Alas, Tony does not consult the majority of fans on his changes to the archive, choosing instead to confide in a supar-sekrit cabal OMG, completely bypassing the checks and balances of parliamentary democracy. Oops.

Meanwhile the minions of BNF Gordy -- who is throwing the longest strop in living memory because he is not No 1 fan in fandom -- go about whispering that BNF Tony is not all that and a bag of chips and sockpuppet about on message boards saying that BNF Gordy would be way better so it's a good job that BNF Tone is stepping down. And OMG the lurkers support him in email!!!111eleventy!

BNF Tone -- who is setting fandom standards and modding his lists to remove those guilty of dissent because they're "just spoiling it for the rest of us" and similar jewels of unthink -- grows angry with this.

He sets his minions a-sockpuppeting in journals across the land about how BNF Gordy is an ungrateful, ungracious lumpen sod who couldn't get elected if his chief opponents were a conker, a three-week-old dog turd and a small vole called Nigel.

The minions decide that when Tony goes, they will find their own person to run the archive and bollocks to Gordon. Meanwhile BNF Tone gets more and more autocratic and unpopular, until his very verbal tics start to make previously supportive people wish to drown him in a vat of donkey piss.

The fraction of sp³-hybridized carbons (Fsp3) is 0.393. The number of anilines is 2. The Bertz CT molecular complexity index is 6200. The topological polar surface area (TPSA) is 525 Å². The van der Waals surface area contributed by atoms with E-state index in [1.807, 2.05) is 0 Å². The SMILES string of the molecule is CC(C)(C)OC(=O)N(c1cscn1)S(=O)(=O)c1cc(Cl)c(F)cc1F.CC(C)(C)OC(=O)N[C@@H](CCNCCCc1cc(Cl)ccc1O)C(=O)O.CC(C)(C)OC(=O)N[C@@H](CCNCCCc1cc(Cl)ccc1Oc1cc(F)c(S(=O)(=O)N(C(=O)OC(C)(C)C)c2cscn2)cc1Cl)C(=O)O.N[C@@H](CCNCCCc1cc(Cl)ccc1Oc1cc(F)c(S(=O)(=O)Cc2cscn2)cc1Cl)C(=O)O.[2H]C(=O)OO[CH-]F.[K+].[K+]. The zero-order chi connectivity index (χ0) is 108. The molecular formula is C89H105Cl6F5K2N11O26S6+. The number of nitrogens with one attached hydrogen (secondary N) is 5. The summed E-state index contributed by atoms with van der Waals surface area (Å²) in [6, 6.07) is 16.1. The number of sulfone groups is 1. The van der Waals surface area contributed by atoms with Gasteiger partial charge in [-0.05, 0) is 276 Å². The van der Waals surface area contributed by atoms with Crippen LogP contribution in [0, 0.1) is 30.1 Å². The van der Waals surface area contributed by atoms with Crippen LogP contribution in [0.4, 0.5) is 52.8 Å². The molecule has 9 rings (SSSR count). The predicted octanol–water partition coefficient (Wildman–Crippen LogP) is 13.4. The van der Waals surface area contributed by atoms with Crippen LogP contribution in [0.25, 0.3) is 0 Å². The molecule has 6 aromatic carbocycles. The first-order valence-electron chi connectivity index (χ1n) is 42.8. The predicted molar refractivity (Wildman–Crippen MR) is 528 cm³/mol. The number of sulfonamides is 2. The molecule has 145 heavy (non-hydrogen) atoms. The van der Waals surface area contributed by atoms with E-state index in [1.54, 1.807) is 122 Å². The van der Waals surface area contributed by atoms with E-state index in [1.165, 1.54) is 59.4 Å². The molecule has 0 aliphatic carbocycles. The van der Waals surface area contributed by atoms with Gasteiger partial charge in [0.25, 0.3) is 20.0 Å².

And so on, for a long, long time.

It's hard to say whether this is going to lead to a Thatcher-like defenestration for Mister Tony -- but two cheers for that from this part of East London if they do manage to boot him out -- but it's certainly not great for the country for the party of government to be distracted by this kind of childish bollocks for the next year. Tony doesn't want to go until 2007 but that means that the 2007 local elections are likely to be a disaster for Labour. It won't give the successor much of a chance to put his house in order before facing the Tories and David Cameron -- who is basically a clone of Tony Blair anyway.

Allow me to express my opinion of the whole situation through the medium of song:
Running the world by Jarvis Cocker.
Possibly the least worksafe piece of music I have ever posted, but the lyrics are bitter and just a little too dark to be funny and there's a word in there that some people feel is very not-nice. So to bring your fluffy back, the new single by the Scissor Sisters: I Don't Feel Like Dancing

Meanwhile, the country at large, sighs, eats its baked beans on toast, squeezes its zits, drinks its tea and starts thinking about more important things such as the Euro 2008 qualifiers.

Speaking of which: Holy shit -- *Go Northern Ireland!*


Sep. 8th, 2006 12:07 am (UTC)
Brilliant, as always
Can I ask an "I'm an American so I don't quite get this" question - could Blair stay until his term is over? I know the system usually has the Prime Minister stepping down early but could he stay?

Take Care

Sep. 8th, 2006 12:29 am (UTC)
Re: Brilliant, as always